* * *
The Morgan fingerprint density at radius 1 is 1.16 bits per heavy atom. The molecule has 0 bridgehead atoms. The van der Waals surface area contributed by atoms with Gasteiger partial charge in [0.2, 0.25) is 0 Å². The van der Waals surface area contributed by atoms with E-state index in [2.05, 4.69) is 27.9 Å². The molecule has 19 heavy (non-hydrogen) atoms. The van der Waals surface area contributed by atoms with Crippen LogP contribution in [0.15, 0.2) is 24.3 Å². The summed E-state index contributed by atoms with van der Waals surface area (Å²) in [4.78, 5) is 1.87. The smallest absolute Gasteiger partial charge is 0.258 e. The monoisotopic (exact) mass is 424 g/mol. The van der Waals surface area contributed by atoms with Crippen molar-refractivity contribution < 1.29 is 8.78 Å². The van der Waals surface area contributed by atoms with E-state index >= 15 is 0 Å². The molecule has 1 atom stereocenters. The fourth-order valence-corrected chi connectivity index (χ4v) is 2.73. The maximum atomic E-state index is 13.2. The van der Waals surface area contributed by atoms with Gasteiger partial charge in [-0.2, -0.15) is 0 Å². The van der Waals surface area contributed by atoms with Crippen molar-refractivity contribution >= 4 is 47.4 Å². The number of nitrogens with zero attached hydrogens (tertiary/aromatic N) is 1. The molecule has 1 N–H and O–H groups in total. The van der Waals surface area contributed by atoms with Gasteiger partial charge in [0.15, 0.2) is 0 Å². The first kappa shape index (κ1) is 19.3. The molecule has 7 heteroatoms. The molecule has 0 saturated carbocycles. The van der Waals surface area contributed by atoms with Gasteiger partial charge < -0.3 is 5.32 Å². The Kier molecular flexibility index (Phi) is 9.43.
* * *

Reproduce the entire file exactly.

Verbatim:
The Morgan fingerprint density at radius 1 is 1.16 bits per heavy atom. The molecule has 0 bridgehead atoms. The van der Waals surface area contributed by atoms with Gasteiger partial charge in [0.2, 0.25) is 0 Å². The van der Waals surface area contributed by atoms with E-state index in [2.05, 4.69) is 27.9 Å². The molecule has 19 heavy (non-hydrogen) atoms. The van der Waals surface area contributed by atoms with Crippen LogP contribution in [0.15, 0.2) is 24.3 Å². The summed E-state index contributed by atoms with van der Waals surface area (Å²) in [4.78, 5) is 1.87. The smallest absolute Gasteiger partial charge is 0.258 e. The monoisotopic (exact) mass is 424 g/mol. The van der Waals surface area contributed by atoms with Crippen molar-refractivity contribution < 1.29 is 8.78 Å². The van der Waals surface area contributed by atoms with E-state index >= 15 is 0 Å². The molecule has 1 atom stereocenters. The fourth-order valence-corrected chi connectivity index (χ4v) is 2.73. The maximum atomic E-state index is 13.2. The van der Waals surface area contributed by atoms with Gasteiger partial charge in [-0.2, -0.15) is 0 Å². The van der Waals surface area contributed by atoms with Crippen molar-refractivity contribution >= 4 is 47.4 Å². The number of nitrogens with zero attached hydrogens (tertiary/aromatic N) is 1. The molecule has 1 N–H and O–H groups in total. The van der Waals surface area contributed by atoms with Gasteiger partial charge in [0.15, 0.2) is 0 Å². The first kappa shape index (κ1) is 19.3. The molecule has 7 heteroatoms. The molecule has 0 saturated carbocycles. The van der Waals surface area contributed by atoms with Gasteiger partial charge < -0.3 is 5.32 Å². The Kier molecular flexibility index (Phi) is 9.43.